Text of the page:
Dixon's world tour to advance the cause
Thursday, September 14 2006 @ 02:08 AM CST
Contributed by: Brett Northey
Brian Dixon is about to begin an ambitious new Aussie Rules crusade across the world. The former Melbourne Football Club champion and founder of the well known Life. Be in it. campaign in Australia has been a driving force in getting footy in South Africa recognised and supported. South Africa remains his number one focus but through his other sporting contacts he has begun exploring options in China, Argentina, India, the Philippines and Cuba. WFN had a chat to Dixon about his work and any useful contacts we could provide.
Dixon's support has played a crucial role in the South African program and the former Victorian Minister is actively involved in the international "Sports for All" movement. Headed by the IOC, and in collaboration with groups such as WHO, it aims to promote the ideal that sport is a human right and encourages sports activity for people of all ages, both sexes and different social and economic conditions.
Many good people have put a lot of effort into establishing Australian Football in some of these countries already, but there's no doubt that Dixon's network of contacts give the game an important extra edge. In the next few months he will attend a series of conferences where he will continue his main role but also look for further locals and officials interested in the Australian game. The ever growing participation rates of Auskick in Australia show the great potential of footy as an inclusive sport.
Brian Dixon has recently visited the new program in Tianjin (in China), run by AusAID apointee Tom Mattessi, who has established two teams of locals, and has good support from Australian expat sides. Dixon also fielded interest from nearby Beijing, which would be very convenient opposition for the Tianjin sides. Further possibilities have arisen through a government official further south in Suzhou, a city of over 5 million people located 80 km west of Shanghai, the country's booming trade city. Dixon is working with the AFL on a plan to send two physical education teachers to Melbourne for two weeks in early 2007, training them in Aussie Rules with the intention of them taking the game back to one of Suzhou's municipalities that has 21 primary schools, several high schools and a major university. Having recently visited China myself (including Beijing, Shanghai and Suzhou), there is no doubt that the biggest hurdle our game faces is finding suitable ovals or indeed space for such facilities. Even reduced player versions such as 9-a-side will struggle to find fields as large as soccer pitches. Still, it is clear in China that if government support is there anything can be achieved.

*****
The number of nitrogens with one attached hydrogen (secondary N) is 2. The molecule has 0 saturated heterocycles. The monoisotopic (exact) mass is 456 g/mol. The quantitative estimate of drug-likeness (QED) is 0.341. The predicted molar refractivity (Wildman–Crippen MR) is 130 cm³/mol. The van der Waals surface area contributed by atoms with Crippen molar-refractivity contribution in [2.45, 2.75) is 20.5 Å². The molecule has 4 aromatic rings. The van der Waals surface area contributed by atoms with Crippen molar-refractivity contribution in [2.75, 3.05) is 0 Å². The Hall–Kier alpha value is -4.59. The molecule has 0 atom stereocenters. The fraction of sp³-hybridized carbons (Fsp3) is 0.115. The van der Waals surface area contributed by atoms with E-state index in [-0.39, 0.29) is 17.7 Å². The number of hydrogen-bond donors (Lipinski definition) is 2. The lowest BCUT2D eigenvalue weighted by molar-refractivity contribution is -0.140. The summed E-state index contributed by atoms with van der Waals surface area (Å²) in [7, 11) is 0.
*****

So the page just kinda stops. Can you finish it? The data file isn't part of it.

In the next few months Dixon will visit several other countries including India and the Philippines. He has already developed contacts in India who have attempted to track down the people who were reported to be involved in previous attempts to start Aussie Rules there, but they remain unreachable. Hopefully this fresh attempt will yield results. Likewise Argentina have an elusive Australian Football reputation, with a member of an alternative sports association running as many as four adult teams and some juniors. Information has been scarce over the years, and Dixon will pursue development through a new contact, though any chance to work with a pre-existing organisation will be welcomed (Dixon can be contacted through WFN if anyone has new information other than an internet search). Similarly he is looking at the Philippines, and will be in contact with the current team there (the PAFL).
Much of Dixon's work relates to the "Sports for All" concept, and in November the 11th World Congress will be held in Cuba, which will give him the opportunity to seek contacts in that country. And finally he has hopes for attending a course in Nigeria in December, which would provide another excellent opportuntiy to do some important ground work in Africa, where long term it is hoped that South Africa will be just the start of footy on the continent. All this work will take time to build up and are only small steps along the way, but it is exciting to know that these first steps are being taken and with hard work, support and some good fortune, at least a couple of these countries may in future join the growing international Australian Football community.